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Medical Education  |   April 2015
International Medical Graduates in the US Physician Workforce
Author Notes
  • From the Department of Medicine at the Johns Hopkins School of Medicine in Baltimore, Maryland. 
  •  *Address correspondence to Padmini D. Ranasinghe, MD, MPH, 1830 E Monument St #8065, Baltimore, MD 21287-0020. E-mail: padmini@jhmi.edu
     
Article Information
Medical Education / Professional Issues / Graduate Medical Education
Medical Education   |   April 2015
International Medical Graduates in the US Physician Workforce
The Journal of the American Osteopathic Association, April 2015, Vol. 115, 236-241. doi:10.7556/jaoa.2015.047
The Journal of the American Osteopathic Association, April 2015, Vol. 115, 236-241. doi:10.7556/jaoa.2015.047
Abstract

International medical graduates (IMGs) play a vital role in the US health care system. These graduates represent 26% of physicians in practice and 24% of residents in specialty programs. All IMGs go through US medical licensing examination and credentialing verification to receive certification from the Educational Commission for Foreign Medical Graduates to become eligible to enter the US graduate medical education process. Compared with US graduates, IMGs tend to practice in primary care specialties and in underserved and rural areas. The author summarizes available data regarding IMGs in training and in practice to convey the role IMGs play in the US health care system.

The US physician workforce includes allopathic physicians, osteopathic physicians, and international medical graduates (IMGs), which are grouped based on their medical education. International medical graduates are physicians who received their medical school education outside the United States or Canada.1 They comprise both US citizens (US IMGs) and citizens of foreign countries (non-US IMGs) who have trained abroad, and they are important segments of the physician population. 
The number of physicians trained in US medical schools has been lagging behind demand for physicians over the past several decades, and a shortage of 125,000 physicians is predicted by 2025.2 The demand for physicians has resulted in many US health care institutions turning to international medical graduates (IMGs) to supplement their physician workforce. Today, 1 in 4 physicians3 practicing in the United States is trained at a foreign medical school; consequently, IMGs play a crucial role in our health care system. Until major steps are taken to expand the existing US medical education and training infrastructure, the United States' need for overseas medical schools to train physicians is likely to continue. The purpose of the present article is to summarize available data regarding IMGs in training and in practice. These data highlight the gap that IMGs fill in the US health care system.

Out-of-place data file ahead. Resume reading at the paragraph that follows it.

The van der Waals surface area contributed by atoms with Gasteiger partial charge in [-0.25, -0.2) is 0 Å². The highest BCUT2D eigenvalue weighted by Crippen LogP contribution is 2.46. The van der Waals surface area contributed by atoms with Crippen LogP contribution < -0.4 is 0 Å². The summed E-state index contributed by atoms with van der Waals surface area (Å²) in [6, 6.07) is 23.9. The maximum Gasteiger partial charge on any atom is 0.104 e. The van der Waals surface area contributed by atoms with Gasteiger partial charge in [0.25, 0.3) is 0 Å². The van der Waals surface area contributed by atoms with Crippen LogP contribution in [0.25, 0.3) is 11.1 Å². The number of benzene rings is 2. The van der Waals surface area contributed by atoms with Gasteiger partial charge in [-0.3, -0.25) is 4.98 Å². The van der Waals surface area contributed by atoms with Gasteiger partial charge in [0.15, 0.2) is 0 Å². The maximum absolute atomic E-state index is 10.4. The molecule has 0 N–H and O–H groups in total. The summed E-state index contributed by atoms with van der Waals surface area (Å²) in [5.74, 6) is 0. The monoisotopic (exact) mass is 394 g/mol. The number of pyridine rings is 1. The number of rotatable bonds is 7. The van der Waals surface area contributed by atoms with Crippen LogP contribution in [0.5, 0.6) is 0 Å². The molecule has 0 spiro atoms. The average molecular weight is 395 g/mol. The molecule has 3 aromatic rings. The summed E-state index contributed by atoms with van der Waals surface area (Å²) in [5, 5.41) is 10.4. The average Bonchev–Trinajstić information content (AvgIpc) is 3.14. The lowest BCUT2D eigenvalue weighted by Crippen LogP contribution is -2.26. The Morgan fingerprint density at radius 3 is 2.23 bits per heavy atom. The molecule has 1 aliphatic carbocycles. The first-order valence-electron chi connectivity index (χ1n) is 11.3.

IMG Certification
For an IMG physician to enter the US workforce, several requirements need to be satisfied. He or she must go through a systematic process of evaluation and credentialing to ensure that all physicians have the same level of training regardless of the place of origin of training. At the core of this process is the Educational Commission for Foreign Medical Graduates (ECFMG).3 This body was established by 6 major regulatory, medical, and educational entities dealing with physician workforce issues: the American Board of Medical Specialties, the American Medical Association, the Association of American Medical Colleges (AAMC), the Association for Hospital Medical Education, the Federation of State Medical Boards, and the National Medical Association.3 Certification has been issued from the ECFMG since 1958 and is the standard for establishing the equivalence of qualifications of IMGs.4 Accordingly, all IMGs must obtain ECFMG certification before they qualify to enter a graduate medical education (GME) program in the United States. Certification from the ECFMG is also a requirement for medical licensing, as it is a prerequisite for taking the United States Medical Licensing Examination Step 3.3 
Currently, international medical schools are not required to follow a standardized system of accreditation, though they may already follow local or international guidelines as part of their operation. This setup is likely to change, as the ECFMG has announced that by 2023, students who are seeking ECFMG certification should graduate from a properly accredited medical school.5 Such an accreditation process should include criteria similar to those used by the Liaison Committee on Medical Education in the United States or criteria accepted by the World Federation for Medical Education.5